One Chart Shows How Differently Millennials Think About Money

Millennials’ savings are tied up mostly in cash.
Millennials’ savings are tied up mostly in cash. –File photo

A new report from the Brookings Institution, a nonprofit public policy think tank, explores how the attitudes of millennials figure to affect the working world in the next few years. According to authors Morley Winograd and Mike Hais, Wall Street and the banking industry might feel the wallop the hardest.

One reason: Millennials, who the report suggests will make up as much as 75 percent of the workforce by 2025, think very differently about their money than previous generations have.

The Brookings paper provides the chart below, which draws from a report from global financial servicer UBS. Compared to other generations, millennials’ savings are far more tied up in cash.


Brookings attributes much of this difference to a deep mistrust of the stock market in light of the recession.

It is worth noting that historically, younger people are less likely to stow money away and more likely to rely on cash. However, both the Brookings report and the UBS report say the discrepancy is particularly poignant.

“The financial (servicers) who look at this data say they haven’t seen anything like this since the Great Depression,’’ Winograd, one of the Brookings co-authors, tells

Indeed, the UBS report, available here, shows that Millennials list having enough money available for retirement as their number one financial concern, so the lack of investment isn’t for lack of worry.

“But unlike what might be expected, their concerns are very long-term in nature—retirement and their own long-term care—issues that are decades away,’’ the UBS report says.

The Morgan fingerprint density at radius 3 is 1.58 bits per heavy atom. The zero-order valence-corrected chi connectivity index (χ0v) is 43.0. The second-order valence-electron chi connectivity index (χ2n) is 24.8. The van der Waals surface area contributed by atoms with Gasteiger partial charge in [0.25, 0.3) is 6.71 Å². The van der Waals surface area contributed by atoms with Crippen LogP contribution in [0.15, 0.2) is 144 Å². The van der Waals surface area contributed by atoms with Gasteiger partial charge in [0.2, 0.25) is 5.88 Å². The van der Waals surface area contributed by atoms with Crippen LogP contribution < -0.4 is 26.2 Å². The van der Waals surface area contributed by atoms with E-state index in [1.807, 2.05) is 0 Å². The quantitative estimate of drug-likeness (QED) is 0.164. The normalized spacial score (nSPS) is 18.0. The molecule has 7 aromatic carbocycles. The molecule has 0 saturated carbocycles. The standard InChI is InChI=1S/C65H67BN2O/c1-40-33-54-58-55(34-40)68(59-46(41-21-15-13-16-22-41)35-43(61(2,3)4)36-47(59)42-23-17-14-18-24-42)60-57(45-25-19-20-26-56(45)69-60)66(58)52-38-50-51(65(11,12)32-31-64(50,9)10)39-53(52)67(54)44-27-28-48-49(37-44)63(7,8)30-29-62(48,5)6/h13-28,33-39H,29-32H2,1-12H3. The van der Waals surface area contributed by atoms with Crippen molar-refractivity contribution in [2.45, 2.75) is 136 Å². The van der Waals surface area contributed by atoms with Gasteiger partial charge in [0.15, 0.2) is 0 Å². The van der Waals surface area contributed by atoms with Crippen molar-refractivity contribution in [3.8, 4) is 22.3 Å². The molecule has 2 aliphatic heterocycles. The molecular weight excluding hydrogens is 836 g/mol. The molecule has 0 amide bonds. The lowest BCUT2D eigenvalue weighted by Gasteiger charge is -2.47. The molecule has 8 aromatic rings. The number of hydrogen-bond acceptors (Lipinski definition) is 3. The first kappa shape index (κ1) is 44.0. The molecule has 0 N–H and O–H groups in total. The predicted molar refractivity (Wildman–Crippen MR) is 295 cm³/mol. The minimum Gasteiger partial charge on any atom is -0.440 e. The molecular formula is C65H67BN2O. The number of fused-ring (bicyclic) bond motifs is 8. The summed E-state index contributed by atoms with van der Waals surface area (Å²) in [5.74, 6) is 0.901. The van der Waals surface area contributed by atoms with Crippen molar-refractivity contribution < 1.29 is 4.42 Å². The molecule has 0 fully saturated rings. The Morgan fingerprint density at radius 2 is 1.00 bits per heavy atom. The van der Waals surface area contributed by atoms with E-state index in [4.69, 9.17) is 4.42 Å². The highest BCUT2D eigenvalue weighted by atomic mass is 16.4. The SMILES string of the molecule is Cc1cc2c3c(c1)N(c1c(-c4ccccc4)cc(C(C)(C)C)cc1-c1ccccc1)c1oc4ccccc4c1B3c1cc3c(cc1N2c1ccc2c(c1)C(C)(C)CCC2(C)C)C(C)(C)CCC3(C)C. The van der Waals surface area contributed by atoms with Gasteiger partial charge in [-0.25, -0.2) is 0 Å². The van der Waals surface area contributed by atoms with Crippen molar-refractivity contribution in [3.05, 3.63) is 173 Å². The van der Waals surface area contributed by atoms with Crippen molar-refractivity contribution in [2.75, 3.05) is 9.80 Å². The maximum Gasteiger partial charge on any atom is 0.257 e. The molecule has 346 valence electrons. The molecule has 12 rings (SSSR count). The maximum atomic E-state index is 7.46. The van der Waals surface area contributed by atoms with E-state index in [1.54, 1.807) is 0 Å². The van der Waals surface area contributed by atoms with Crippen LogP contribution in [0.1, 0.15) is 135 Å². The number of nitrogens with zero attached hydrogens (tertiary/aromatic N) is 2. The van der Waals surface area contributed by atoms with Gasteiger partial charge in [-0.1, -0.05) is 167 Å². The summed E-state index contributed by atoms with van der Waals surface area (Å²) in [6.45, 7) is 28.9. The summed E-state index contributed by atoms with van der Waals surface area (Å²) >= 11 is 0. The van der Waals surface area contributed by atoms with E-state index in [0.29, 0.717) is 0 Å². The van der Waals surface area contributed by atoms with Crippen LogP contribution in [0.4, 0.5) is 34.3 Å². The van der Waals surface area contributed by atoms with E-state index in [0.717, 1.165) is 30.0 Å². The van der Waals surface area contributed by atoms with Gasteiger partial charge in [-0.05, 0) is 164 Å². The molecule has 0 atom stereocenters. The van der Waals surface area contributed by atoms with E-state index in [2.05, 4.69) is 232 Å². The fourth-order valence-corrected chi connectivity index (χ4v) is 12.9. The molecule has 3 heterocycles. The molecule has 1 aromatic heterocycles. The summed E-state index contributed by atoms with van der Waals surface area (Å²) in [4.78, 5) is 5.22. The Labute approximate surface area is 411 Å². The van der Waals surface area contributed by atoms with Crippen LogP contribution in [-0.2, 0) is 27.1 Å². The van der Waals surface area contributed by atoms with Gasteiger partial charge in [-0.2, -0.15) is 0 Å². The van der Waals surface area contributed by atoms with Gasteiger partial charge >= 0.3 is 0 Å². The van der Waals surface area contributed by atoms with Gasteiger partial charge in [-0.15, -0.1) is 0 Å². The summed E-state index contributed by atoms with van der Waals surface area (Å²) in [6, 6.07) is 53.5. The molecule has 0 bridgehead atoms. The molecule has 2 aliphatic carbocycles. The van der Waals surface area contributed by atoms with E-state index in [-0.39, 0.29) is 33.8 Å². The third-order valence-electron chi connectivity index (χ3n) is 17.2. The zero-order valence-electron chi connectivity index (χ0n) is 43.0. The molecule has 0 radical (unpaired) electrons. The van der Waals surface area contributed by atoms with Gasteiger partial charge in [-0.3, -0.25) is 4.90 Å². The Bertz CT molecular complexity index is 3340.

Nor is it for lack of capital, at least in the case of the survey. The millennials surveyed had at least $75,000 in household assets if they were under 30, and those aged 30-36 had at least $100,000 in household assets.

The Brookings report predicts the banking and financial industries are in line for a reckoning as the generation continues to come of age. They also attribute this to a clash in the values of big banks—the bottom line, for the most part—and those that they say define millennials.


“Ultimately, the generation’s group orientation, its preference for win/win solutions, its deep sense of fairness and its desire that everyone in the group share benefits as equally as possible will lead Millennials to support the type of regulation and policy prescriptions that…will impact not just Wall Street, but all of America’s corporate governance practices,’’ the report reads.

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